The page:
32Dieuaide, F. R.: Chronic Relapsing Vivax Malaria in the Army, 1942-44. [Official record.]
33(1) Malaria in the First Marine Division While Staged in Base Section No. 4, 1943. [Official record.] (2) Metcalf, R. J., and Ungar, J., Jr.,: Relapsing Malaria: Analysis of Cases from the Solomons. U.S. Nav. M. Bull. 43: 859-870, November 1944.
34Baker, M. P., Lyman, J. R., and Coons, A. H.: A Summary of Three Months' Experience With Malaria at the 105th General Hospital, U.S. Army, Southwest Pacific Area, December 1942-February 1943. [Official record.]
35See footnote 28, p. 488.
36(1) See footnote 25, p. 487. (2) Jacobson, B. M., and Russell, H. K.: Sternal Puncture in Diagnosis of Malaria. U.S. Nav. M. Bull. 45: 429-432, September 1945.


The reported incidence of anemia was variable. Only one instance of mild normocytic, normochromic anemia was found in a group of 50 well-studied patients with malaria due to P. vivax at the 118th General Hospital in the South Pacific.37 This was the general experience. In the Mediterranean theater, however, 29.5 percent of patients with malaria caused by P. vivax had red cell counts of 4 million or less. Anemia was somewhat more common in malaria due to P. falciparum, particularly during or shortly after the paroxysm. Counts of less than 3 million were stated to have been common in P. falciparum infections.

In a small percentage of cases, the sedimentation rate was increased. In about half of these, this finding was accounted for by some complicating infection; in the remainder, it was unexplained and presumably related to the malaria per se. Erythrocyte fragility was probably normal.

Serological tests-The serological tests for syphilis were frequently positive for longer or shorter periods after the acute paroxysms. The exact incidence of this finding cannot be stated. Dawber38 found false-positive tests in 12.5 percent of 64 cases of malaria, generally becoming seronegative in 10 days after the last chill. One case remained positive for 18 days. At the 118th General Hospital, 15.6 percent of 900 cases of malaria ascribed to P. vivax were positive to Kahn tests. In the South Pacific Area, false-positive reactions were found in 51 percent by the Mazzini test, 47.5 percent by Kahn, 33.6 percent by Kline, 20.4 percent by Kolmer, 10.4 percent by Eagle, and 5.8 percent by the Hinton technique.39 Rosenberg40 likewise found that the Hinton test yielded the smallest proportion of falsely positive reactions. He found that the strongest false reactions were obtained between 7 and 10 days after the chill and persisted for 4 to 6 weeks. He felt that persistence of positive serology by any test beyond 6 weeks, in the absence of continued evidence of malarial infection, should arouse the suspicion of syphilis.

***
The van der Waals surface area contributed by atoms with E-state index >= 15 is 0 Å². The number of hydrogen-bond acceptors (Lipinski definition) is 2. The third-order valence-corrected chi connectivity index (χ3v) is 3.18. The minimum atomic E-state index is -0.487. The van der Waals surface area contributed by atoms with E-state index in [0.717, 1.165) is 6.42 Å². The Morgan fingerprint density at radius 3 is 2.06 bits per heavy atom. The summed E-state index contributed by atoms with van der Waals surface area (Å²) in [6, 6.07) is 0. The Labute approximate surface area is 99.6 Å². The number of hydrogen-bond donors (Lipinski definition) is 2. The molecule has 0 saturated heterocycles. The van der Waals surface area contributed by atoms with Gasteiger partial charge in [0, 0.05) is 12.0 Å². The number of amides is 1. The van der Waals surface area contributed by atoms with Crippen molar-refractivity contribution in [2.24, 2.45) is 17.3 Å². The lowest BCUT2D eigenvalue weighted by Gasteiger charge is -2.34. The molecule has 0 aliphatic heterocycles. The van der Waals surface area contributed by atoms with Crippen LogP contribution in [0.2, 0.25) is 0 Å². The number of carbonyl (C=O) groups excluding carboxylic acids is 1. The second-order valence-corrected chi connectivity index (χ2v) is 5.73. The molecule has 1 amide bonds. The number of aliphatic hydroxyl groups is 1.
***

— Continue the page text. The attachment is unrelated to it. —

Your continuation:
The complement fixation test for malaria in general gave unsatisfactory results. In the Mediterranean theater, this was attributed to a faulty antigen. The consensus furthermore was that the adrenalin provocation test (Ascoli) was not helpful in diagnosis.

A number of studies were made of liver function in malaria patients. A study of 317 patients with chronic relapsing malaria due to P. vivax at Harmon General Hospital disclosed transient disturbances of function but gave

37See footnote 27, p. 487.
38Dawber, T. R.: On the Importance of Malaria as a Cause of False Positive Serologic Reactions. Ann. Int. Med. 19: 651-655, October 1943.
39Simpson, W. M., Leake, W. H., McMahon, A., Gudex, T. V., and Rueckert, R. R.: Symposium on First Year of Activities at U.S. Naval Base Hospital-; Experiences With Malaria at an Advance Base in the South Pacific. Report of 4,647 Admissions at -. U.S. Nav. M. Bull. 41: 1588-1595, November 1943.
40Rosenberg, A. A.: Effect of Malaria on Serologic Tests for Syphilis. Bull. U.S. Army M. Dept. No. 84, pp. 74-80, January 1945.


little or no indication of permanent hepatic dysfunction.41 The percentage of abnormal response to tests was somewhat higher in a study conducted in North Africa, but this was not limited to P. vivax cases. In this latter group, the liver was enlarged in 20 percent of cases.